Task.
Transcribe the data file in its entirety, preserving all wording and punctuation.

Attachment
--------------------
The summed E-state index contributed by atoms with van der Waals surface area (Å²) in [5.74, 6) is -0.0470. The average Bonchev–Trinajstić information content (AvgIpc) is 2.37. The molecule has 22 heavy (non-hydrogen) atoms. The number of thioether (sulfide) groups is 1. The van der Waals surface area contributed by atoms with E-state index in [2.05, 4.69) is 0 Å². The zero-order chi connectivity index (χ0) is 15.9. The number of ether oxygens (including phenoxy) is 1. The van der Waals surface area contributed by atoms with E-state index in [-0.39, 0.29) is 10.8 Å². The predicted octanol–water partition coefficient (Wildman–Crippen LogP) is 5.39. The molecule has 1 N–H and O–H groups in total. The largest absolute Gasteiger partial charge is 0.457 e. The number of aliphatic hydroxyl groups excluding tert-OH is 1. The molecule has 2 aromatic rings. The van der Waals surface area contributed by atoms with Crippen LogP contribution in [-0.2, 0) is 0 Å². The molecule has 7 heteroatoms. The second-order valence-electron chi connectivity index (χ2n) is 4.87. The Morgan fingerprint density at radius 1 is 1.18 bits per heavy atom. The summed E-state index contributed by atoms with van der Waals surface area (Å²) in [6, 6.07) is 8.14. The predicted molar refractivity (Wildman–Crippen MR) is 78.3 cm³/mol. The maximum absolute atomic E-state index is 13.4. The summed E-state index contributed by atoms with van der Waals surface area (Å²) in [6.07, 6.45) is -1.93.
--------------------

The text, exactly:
The summed E-state index contributed by atoms with van der Waals surface area (Å²) in [5.74, 6) is -0.0470. The average Bonchev–Trinajstić information content (AvgIpc) is 2.37. The molecule has 22 heavy (non-hydrogen) atoms. The number of thioether (sulfide) groups is 1. The van der Waals surface area contributed by atoms with E-state index in [2.05, 4.69) is 0 Å². The zero-order chi connectivity index (χ0) is 15.9. The number of ether oxygens (including phenoxy) is 1. The van der Waals surface area contributed by atoms with E-state index in [-0.39, 0.29) is 10.8 Å². The predicted octanol–water partition coefficient (Wildman–Crippen LogP) is 5.39. The molecule has 1 N–H and O–H groups in total. The largest absolute Gasteiger partial charge is 0.457 e. The number of aliphatic hydroxyl groups excluding tert-OH is 1. The molecule has 2 aromatic rings. The van der Waals surface area contributed by atoms with Crippen LogP contribution in [-0.2, 0) is 0 Å². The molecule has 7 heteroatoms. The second-order valence-electron chi connectivity index (χ2n) is 4.87. The Morgan fingerprint density at radius 1 is 1.18 bits per heavy atom. The summed E-state index contributed by atoms with van der Waals surface area (Å²) in [6, 6.07) is 8.14. The predicted molar refractivity (Wildman–Crippen MR) is 78.3 cm³/mol. The maximum absolute atomic E-state index is 13.4. The summed E-state index contributed by atoms with van der Waals surface area (Å²) in [6.07, 6.45) is -1.93.